Just the sight of the hellishly red noodle dish called nakjikuksu at Myung Ga Tofu & Barbecue in Weston is enough to send spicephobic eaters into heat stroke. The pencil-thick udon noodles are napped in a chili sauce so intensely red, it looks like it was painted into existence by a Korean kid with a magic marker and a masochistic streak a mile wide. Furthering the infernal illusion is the sizzling iron skillet the noodles come on, which causes the noodles to pop and hiss angrily as you snatch them up with your wooden chopsticks.
I was ready to burn my mouth off eating the nakjikuksu at Myung Ga. But when I took a bite of the noodles tossed with onions, carrots, and pieces of tender octopus, I realized that it wasn't actually as spicy as it looked. Instead, the thick and creamy udon noodles managed to cool my mouth off almost as soon as I bit into them. I passed a bite to my fiancée, Danielle, to see if she agreed. "It's actually the perfect level of heat," she said in surprise. She was right. Sure, the chili sauce was hot, but it was also comforting and hearty, like some oddly Asian version of spaghetti Bolognese.
Korean food is gaining in popularity lately, thanks to restaurants and food trucks that have fused the country's bold flavors with familiar techniques. One Fort Lauderdale food cart, Nacho Bizness, even sells a Korean-inspired burrito that's loaded with cucumber, chili sauce, and pieces of marinated barbecue beef. Myung Ga Tofu & Barbecue, hidden away in a Weston strip mall, may not be that high on the trendy radar yet. But American eaters looking for warm, intense flavors (with or without the spice) will find a whole lot to like.
Take the restaurant's tofu steak ($6.95). Forget about the stuff you'll find bathing in soggy packages at your local supermarket. At Myung Ga, the tofu is made in-house, and it shows. The results taste smoother and sweeter than anything you'll find in a grocery store. To make the tofu steak, Myung Ga's chefs gently dip squares of the homemade tofu in egg batter containing carrots, onion, and scallions. Then they pan-fry it till it's crisp and brown and serve it with a sesame and soy dipping sauce that's so good, you'll want to tip back the bowl when you're done. The squares of "steak" themselves are like the world's greatest Pringle — once you pop, you can't stop.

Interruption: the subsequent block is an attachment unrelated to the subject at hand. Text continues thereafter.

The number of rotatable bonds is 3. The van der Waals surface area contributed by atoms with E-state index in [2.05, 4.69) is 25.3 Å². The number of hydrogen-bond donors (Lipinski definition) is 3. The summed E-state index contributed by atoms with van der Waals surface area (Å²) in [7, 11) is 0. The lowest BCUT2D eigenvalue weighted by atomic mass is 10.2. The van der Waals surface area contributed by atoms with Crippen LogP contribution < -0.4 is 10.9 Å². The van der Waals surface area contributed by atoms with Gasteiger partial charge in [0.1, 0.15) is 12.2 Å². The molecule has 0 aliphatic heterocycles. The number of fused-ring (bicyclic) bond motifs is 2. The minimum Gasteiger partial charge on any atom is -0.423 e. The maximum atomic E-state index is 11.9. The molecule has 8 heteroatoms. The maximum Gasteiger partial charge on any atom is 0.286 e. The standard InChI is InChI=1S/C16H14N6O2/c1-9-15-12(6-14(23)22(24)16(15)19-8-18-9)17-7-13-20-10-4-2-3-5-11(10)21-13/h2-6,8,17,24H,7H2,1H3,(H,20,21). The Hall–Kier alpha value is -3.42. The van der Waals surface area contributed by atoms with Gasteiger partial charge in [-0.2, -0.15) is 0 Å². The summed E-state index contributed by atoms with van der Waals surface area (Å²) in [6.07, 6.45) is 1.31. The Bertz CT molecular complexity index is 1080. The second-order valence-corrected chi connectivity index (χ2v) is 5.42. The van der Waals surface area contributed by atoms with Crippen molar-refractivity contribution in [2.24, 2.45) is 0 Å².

Take a look around Myung Ga and you'll see comfort is a big theme. The warm, wood-toned restaurant is filled with Korean families passing along fajita-like platters of bulgoki (spicy, thin-shredded pork) and vegetable-filled pancakes the size of Frisbees. Unlike "small plates" restaurants where people share little bites, sharing huge plates seems pretty much a necessity here. Not only are the portion sizes huge but Myung Ga provides a wide array of banchan — small bowls of vegetables like kimchi or sesame-dressed bean sprouts — with each meal. These banchan are meant to be served as accompaniments to each dish, but they also create a lavish spread on each table. All the passing of dishes and sharing of plates reminded me of the packed tables my family sits in front of during holidays. My favorite of the banchan, a potato salad made sweet with raisins and apples, was surprisingly familiar too. Not to mention the creamy mayo managed to cool off any heat still lingering after that delicious udon.
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Unlike most Korean barbecue restaurants, Myung Ga doesn't have do-it-yourself grills at each table. Instead, the barbecue items like marinated beef galbi (short ribs) or whole mackerel are prepared in the kitchen and come to the table on sizzling platters. Most of these options are priced in the teens, but the big portions make it worth the price.
Since we'd already ordered a few different dishes, we asked our waiter if the kitchen would do half portions of the barbecue items. He pointed us toward an appetizer-sized order of sae woo gooi ($9.95), plump and juicy shrimp glazed with the same sort of barbecue sauce that comes on Korean short ribs. For those unfamiliar, the sauce tastes a little bit like Japanese teriyaki, but sweeter, with a more intense garlic flavor. On the shrimp, it was dynamite.
As with the banchan, each person at the table gets complimentary barley tea as well as little metal tins full of rice with each meal. We wanted to try some of the stir-fried rice Myung Ga makes, so we ordered the bokeumbab ($7.95), which comes with a fried egg on top. If you've ever tried the popular Korean rice dish bibimbap, this version is similar. The only difference is the buttery rice already has bits of carrot, shiitake mushroom, and squash mixed in rather than requiring you to mix the ingredients in a hot stone bowl yourself (the restaurant serves that style of rice too, if you like).
If the hot stone rice bowls and sizzling noodle dishes didn't warm you enough, you can also try the jigae, a rustic Korean soup made with miso and a variety of proteins, from pork to shellfish to tofu. Be sure to tell the waiter how spicy you want it (a scale of one to five is provided on the menu). The warm feeling will linger long after your meal at Myung Ga is over.